Thursday, August 4, 2011

#PromotingWellness -- A Series of Outcomes : Trauma

Breakouts I missed (by attending other sessions scheduled at the same time) were "Trauma and Its Impacts" and "Facilitating Recovery through Trauma-Informed Practices and Trauma-Specific Interventions" sessions.

There are a series of  handouts copyrighted by Cathy Cave and Niki Miller from Services in Supportive Housing TA Center.

Because I cannot find a version of the slideshows already on the internet, I am not posting them here.

To my cohort (the one I'm debriefing with, she knows who she is ::grin::) -- DM me, I am currently checking Twitter about every 24 hours, and fortunately, through the CD given to all attendees I am able to look at their written material, which I feel important to pass onto you..  I consider the PowerPoints invaluable.

To everyone else reading this post, I am recommending you peruse the following informational material online currently available at HRC:

Avoiding Re-Traumatization and Fostering Recovery Among People Experiencing Homelessness

HRC's Homelessness and Traumatic Stress Training Package

Finding Your ACE Score

If you read on, know that the rest of this post is an expression of my story, not the work presented by any of those above.

"You should have known!"
"You should have said something."

Ever hear these phrases?

Imagine that you hear at least one of them.

How do you feel when you hear it?  What body parts do you notice a response to the phrase in?

My immediate mental knee-jerk reaction when I hear those phrases is:  "Exactly how am I supposed to have known? Exactly what should I have said?"  My immediate physical reactions vary widely.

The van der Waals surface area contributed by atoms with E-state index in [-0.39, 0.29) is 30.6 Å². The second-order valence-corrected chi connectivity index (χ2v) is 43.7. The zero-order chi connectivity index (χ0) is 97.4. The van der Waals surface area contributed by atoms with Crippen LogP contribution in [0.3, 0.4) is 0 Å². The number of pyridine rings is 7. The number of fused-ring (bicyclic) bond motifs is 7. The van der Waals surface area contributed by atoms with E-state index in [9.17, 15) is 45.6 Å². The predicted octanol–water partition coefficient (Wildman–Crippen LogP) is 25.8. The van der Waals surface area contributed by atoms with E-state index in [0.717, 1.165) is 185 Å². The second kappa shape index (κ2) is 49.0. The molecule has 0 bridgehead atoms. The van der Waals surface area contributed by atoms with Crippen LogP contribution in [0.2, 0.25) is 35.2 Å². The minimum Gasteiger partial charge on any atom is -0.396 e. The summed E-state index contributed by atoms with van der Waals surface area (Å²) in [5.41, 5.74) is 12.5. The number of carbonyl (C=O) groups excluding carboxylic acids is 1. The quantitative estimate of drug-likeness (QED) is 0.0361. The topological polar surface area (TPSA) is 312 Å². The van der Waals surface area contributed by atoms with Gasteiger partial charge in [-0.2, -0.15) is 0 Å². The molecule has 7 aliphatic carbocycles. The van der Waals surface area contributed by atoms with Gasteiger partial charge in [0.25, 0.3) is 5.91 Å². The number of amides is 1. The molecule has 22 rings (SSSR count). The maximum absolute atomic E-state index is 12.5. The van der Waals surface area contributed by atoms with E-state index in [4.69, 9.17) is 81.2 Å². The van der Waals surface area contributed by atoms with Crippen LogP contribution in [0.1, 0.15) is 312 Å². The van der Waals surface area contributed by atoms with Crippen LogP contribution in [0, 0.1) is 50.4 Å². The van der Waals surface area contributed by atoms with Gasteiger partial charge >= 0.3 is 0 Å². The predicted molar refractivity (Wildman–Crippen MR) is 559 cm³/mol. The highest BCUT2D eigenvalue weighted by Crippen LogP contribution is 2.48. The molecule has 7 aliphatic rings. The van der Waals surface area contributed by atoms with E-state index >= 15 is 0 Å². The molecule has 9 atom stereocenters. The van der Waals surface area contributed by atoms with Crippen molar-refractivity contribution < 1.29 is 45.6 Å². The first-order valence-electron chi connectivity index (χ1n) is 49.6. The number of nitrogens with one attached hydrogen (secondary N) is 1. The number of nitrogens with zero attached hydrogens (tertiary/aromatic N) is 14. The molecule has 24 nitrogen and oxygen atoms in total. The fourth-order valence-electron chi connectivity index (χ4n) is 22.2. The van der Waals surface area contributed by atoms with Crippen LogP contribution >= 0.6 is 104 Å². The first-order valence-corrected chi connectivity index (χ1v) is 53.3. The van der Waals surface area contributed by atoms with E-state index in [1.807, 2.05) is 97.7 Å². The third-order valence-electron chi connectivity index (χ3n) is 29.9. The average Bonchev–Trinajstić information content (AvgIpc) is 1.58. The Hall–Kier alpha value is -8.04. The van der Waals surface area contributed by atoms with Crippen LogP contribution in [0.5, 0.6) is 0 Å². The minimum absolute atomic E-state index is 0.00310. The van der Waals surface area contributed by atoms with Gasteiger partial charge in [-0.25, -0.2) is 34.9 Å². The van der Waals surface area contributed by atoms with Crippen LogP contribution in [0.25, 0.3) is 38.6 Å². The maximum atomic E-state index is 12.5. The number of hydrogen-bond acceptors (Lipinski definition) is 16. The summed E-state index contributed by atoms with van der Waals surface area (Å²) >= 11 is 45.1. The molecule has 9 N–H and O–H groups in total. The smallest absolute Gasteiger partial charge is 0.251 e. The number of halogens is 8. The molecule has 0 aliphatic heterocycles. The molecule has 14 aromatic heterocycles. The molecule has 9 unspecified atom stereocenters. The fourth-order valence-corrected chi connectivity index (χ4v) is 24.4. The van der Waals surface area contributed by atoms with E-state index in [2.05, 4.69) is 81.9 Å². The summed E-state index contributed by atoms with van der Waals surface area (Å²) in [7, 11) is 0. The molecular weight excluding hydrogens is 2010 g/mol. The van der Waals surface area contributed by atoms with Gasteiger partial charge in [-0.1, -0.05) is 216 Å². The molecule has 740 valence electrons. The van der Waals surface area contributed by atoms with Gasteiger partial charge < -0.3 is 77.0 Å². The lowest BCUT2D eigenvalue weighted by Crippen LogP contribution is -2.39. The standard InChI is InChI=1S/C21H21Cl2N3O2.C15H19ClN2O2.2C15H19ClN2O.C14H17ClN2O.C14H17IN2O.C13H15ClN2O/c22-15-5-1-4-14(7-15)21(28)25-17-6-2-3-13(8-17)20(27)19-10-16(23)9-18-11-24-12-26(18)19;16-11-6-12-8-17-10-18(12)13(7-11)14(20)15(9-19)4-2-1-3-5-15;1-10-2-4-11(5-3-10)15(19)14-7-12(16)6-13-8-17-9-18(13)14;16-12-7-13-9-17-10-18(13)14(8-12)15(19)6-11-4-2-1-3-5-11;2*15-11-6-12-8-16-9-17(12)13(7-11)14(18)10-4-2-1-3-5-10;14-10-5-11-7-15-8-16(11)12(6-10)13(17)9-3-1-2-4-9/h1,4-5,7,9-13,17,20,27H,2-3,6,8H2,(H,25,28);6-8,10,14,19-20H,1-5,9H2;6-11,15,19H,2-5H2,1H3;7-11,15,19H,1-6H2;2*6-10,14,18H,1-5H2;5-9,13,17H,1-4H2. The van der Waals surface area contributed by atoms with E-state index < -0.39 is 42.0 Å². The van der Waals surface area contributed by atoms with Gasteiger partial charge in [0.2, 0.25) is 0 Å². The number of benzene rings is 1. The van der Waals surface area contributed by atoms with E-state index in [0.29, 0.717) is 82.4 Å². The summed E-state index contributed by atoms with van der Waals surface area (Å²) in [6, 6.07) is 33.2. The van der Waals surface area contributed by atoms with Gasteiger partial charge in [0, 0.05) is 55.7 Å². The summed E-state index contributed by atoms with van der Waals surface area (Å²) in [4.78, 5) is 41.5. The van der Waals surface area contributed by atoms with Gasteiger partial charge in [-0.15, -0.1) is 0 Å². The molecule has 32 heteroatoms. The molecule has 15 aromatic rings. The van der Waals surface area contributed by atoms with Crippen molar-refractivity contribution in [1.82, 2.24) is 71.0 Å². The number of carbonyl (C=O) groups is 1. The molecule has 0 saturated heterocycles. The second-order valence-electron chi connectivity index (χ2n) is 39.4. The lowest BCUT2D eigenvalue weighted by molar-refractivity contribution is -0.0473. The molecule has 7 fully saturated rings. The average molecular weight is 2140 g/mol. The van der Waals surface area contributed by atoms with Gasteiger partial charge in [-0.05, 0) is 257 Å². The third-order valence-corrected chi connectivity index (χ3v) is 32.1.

The phrases are some I hear in the present, not only from well-intentioned people with whom I have established levels of trust (my trust of them) but also from people who are acting on their own agenda and are doing what I call 'shifting blame'.  I also heard the phrases ad infinitum in my past.

The phrases trigger (whether I want them to or not) intense feelings that can perhaps be understood if I express them with the new language I've been learning at the conference.
  • The phrases trigger intense feelings about being:
    • unseen and unheard -- silenced,
    • trapped, 
    • powerless,
    • unprotected and vulnerable,
    • threatened,
    • set up with no privacy boundaries,
    • blamed and shamed,
    • thrust into crazy-makingness,
    • betrayed, and 
    • isolated.

My personal belief is that no one escapes being faced with trauma.  My belief also extends to this: Some people have been around others who were skilled/talented in illustrating how to deal with trauma, and have learned adequate or superlative coping skills.  Some of us have not.  This is true not only of "consumers" but of providers.

Of course, the main reason I feel it's important is because it affects me.  And, being aware of the many things my comrades on the streets and in shelters have shared verbally with me -- trauma and re-traumatization is a common story.

Familiar with ACE? My ACE score is 7.  Why is that important and what does it mean?

It is important because as each of us finds our voice -- our words and language -- our expression grows.  And having words from the information surrounding ACE -- to share what's going on in me with others -- gives me a chance of being heard and perhaps understood.  Which gives my peers that same chance as well.

It means I am in a position to help bring awareness to this provocative information that can transform worldviews and bring about the end of homelessness (along with other social ills).

Personally it reaffirms my choice of advocacy.

So when someone uses a phrase that triggers me, I am offered a chance to grow, express and transform.  It's always possible to turn a circumstance into a constructive growth process.

Healing from trauma, like healing from a physical injury, is a natural human process. ~Mollica 2006

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